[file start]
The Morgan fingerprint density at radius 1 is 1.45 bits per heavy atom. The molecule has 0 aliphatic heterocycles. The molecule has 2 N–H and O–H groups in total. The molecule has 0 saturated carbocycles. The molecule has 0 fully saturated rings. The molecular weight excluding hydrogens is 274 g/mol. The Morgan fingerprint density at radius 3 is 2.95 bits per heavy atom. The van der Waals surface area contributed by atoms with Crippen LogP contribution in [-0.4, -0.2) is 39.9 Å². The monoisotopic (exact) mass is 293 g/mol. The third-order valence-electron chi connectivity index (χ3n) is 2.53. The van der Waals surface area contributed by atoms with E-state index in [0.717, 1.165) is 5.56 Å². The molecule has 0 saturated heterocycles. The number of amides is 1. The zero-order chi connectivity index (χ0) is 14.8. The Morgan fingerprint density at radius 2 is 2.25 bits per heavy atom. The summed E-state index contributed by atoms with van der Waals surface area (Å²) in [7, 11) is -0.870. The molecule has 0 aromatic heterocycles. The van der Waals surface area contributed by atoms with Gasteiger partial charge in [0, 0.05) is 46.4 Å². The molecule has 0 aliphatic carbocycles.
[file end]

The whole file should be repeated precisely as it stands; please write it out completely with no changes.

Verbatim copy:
The Morgan fingerprint density at radius 1 is 1.45 bits per heavy atom. The molecule has 0 aliphatic heterocycles. The molecule has 2 N–H and O–H groups in total. The molecule has 0 saturated carbocycles. The molecule has 0 fully saturated rings. The molecular weight excluding hydrogens is 274 g/mol. The Morgan fingerprint density at radius 3 is 2.95 bits per heavy atom. The van der Waals surface area contributed by atoms with Crippen LogP contribution in [-0.4, -0.2) is 39.9 Å². The monoisotopic (exact) mass is 293 g/mol. The third-order valence-electron chi connectivity index (χ3n) is 2.53. The van der Waals surface area contributed by atoms with E-state index in [0.717, 1.165) is 5.56 Å². The molecule has 0 saturated heterocycles. The number of amides is 1. The zero-order chi connectivity index (χ0) is 14.8. The Morgan fingerprint density at radius 2 is 2.25 bits per heavy atom. The summed E-state index contributed by atoms with van der Waals surface area (Å²) in [7, 11) is -0.870. The molecule has 0 aromatic heterocycles. The van der Waals surface area contributed by atoms with Gasteiger partial charge in [0, 0.05) is 46.4 Å². The molecule has 0 aliphatic carbocycles.